Do you remember those pre-COVID days? All of the exciting plans, the face to face collaboration, the FIELD TRIPS?!
The teachers and students at Two Rivers Supervisory Union had *BIG* plans: a four-day, four school, in-person Sustainable Development Goal Academy.
Fifth and sixth-grade students from Cavendish Town Elementary, Chester-Andover Elementary, Ludlow Elementary, and Mount Holly Elementary would converge to learn more about the UN’s Global Goals. They would choose one goal of interest and join a team of scholars to dig in and learn more. And they would present their learning, and their recommendations, to local community members and organizations. BUT… you already know what happened… social distancing put the kibosh on all of the collaborative fun and learning.
Once TRSU teachers got their remote learning feet under them, they realized that this project didn’t have to be canceled. They could rework it for an online environment. And that could be done more easily because of the kindness and generosity of one open-source oriented teacher. Let’s give it up for Mr. Kyle Chadburn!
You see Kyle had also been doing some work with his students on the SDGs. He had developed a pretty extensive website to curate resources for his students. AND Kyle being Kyle, he made a copy for TRSU and invited them to make it their own. Blessings on all generous educators! And so they did. They added resources, adapted assessments, developed their own supporting materials, and tied it to the critical indicators defined by their district’s proficiencies.
There was only one thing missing: expert community members and field trips.
Enter the Zoom-trip? The field Zoom? Well, anyway, enter local community organizations and folks with a ton of expertise! Who are also not afraid of Zoom (or fifth and sixth-graders)!
When asked, community partners overwhelmingly said yes to engaging with TRSU students. These organizations were eager to connect with our students and share their experiences. Kelly Stettner from the Black River Action Team was more than happy to answer students’ questions about local water clean up and its importance to Goal #6: Clean Water. The Vermont Institute of Natural Science VINS was delighted to talk about Goal #15: Life on Land, and to bring along a few animal ambassadors as well.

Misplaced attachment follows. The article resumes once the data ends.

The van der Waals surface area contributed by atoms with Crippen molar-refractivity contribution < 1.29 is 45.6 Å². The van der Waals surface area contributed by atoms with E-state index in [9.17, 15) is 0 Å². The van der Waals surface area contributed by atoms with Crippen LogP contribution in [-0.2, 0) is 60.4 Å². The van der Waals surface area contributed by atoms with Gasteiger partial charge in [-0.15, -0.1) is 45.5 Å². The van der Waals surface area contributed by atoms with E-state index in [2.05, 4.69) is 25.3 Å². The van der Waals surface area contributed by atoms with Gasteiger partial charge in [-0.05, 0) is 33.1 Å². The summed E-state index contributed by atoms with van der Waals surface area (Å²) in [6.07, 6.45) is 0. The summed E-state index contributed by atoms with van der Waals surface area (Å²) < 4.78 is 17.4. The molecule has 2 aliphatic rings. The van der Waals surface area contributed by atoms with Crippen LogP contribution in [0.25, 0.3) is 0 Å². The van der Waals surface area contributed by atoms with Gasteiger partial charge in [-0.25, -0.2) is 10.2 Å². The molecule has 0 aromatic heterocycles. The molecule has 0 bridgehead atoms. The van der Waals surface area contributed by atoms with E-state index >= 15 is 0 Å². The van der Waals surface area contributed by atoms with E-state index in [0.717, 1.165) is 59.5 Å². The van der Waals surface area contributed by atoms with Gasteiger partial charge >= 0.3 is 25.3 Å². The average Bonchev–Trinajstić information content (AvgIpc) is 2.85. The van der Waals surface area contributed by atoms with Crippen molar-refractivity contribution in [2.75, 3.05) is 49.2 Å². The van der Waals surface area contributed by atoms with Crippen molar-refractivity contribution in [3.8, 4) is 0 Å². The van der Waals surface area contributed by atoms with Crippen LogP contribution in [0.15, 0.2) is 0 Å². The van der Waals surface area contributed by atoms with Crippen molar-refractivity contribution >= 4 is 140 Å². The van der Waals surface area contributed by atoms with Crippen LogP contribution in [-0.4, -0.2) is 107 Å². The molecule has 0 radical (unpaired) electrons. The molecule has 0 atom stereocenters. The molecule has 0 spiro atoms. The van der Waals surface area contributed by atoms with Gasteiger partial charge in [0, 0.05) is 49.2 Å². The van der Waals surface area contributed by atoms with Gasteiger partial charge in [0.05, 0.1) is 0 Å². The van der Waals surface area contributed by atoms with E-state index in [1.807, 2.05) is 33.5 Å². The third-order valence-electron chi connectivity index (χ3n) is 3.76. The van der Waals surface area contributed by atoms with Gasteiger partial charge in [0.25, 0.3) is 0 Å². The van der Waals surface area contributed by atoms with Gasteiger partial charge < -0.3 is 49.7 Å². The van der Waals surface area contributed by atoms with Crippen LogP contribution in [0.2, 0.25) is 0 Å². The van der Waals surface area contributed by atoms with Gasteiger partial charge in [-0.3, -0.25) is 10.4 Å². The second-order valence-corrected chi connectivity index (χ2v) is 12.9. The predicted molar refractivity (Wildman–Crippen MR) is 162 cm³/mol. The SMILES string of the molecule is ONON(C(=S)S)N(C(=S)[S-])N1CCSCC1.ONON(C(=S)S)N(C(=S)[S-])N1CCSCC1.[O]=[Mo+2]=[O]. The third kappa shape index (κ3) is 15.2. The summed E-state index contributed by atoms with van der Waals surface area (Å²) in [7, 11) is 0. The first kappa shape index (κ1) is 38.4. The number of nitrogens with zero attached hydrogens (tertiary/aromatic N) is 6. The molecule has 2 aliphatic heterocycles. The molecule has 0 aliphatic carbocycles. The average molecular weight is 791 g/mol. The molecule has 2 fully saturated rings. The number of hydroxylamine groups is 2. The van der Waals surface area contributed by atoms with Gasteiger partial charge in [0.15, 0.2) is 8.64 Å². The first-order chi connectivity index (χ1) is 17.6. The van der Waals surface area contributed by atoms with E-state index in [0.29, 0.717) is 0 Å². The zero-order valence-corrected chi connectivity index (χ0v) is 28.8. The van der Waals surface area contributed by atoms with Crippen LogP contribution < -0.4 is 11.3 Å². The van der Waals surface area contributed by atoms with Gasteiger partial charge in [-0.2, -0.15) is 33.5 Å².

— Jeanie Phillips (@JPhillipsVT) May 29, 2020
Goal #2: No Hunger was discussed by Jessie Carpenter from the Vermont Foodbank. Rutland educator Erica Wallstrom has traveled to Greenland and Antarctica as an Einstein Fellow; who better to engage students on Goal #13: Climate Action?
I so appreciate the incredible @EricaWallstrom taking time to share her #ClimateChange expertise and #ClimateScience experiences with @TwoRiversSU students studying the #SDGs! @RowFn #vted pic.twitter.com/ekKEiP7fJX
— Jeanie Phillips (@JPhillipsVT) May 27, 2020
You can see the full list of offerings here.
Students went to at least one presentation on their own goal, but some students decided to attend more. Rebekah Hamblett is a public health student at Villanova University and she presented on Gender Equality. She reported that one 6th grade boy said,
“This isn’t my goal but I feel like I should know more about this.”
It was surprisingly easy to host 15 field trips in three days.
Really, it was! Here is how it worked:
- Choose dates and times that will work for students and teachers.
- Brainstorm local organizations that do work related to the Global Goals.
- Send out email requests to community organizations with a specific ask: 1 or 2 presentations of 45 minutes or less explaining your work. We definitely shared the focus of the particular Sustainable Development Goal we had in mind but encouraged them to talk more about their work than the goal.
- Once we had confirmed guests, teachers stepped up to chaperone. Chaperones provided Zoom links, introduced the guest, served as a chat checker and observer, and thanked the guest at the end.
- Share the calendar with families and students.
- Enjoy the learning!
The result?! TRSU teachers reflected this week and they felt this unit was a big win for students. The elements they saw as most contributing to the success: student voice and choice, relevant and meaningful topics, and community engagement. You can take a look at their exhibitions of learning here.
Meanwhile, check out how Kyle Chadburn and Andrea Gratton shared the origin of their Sustainability Academy here.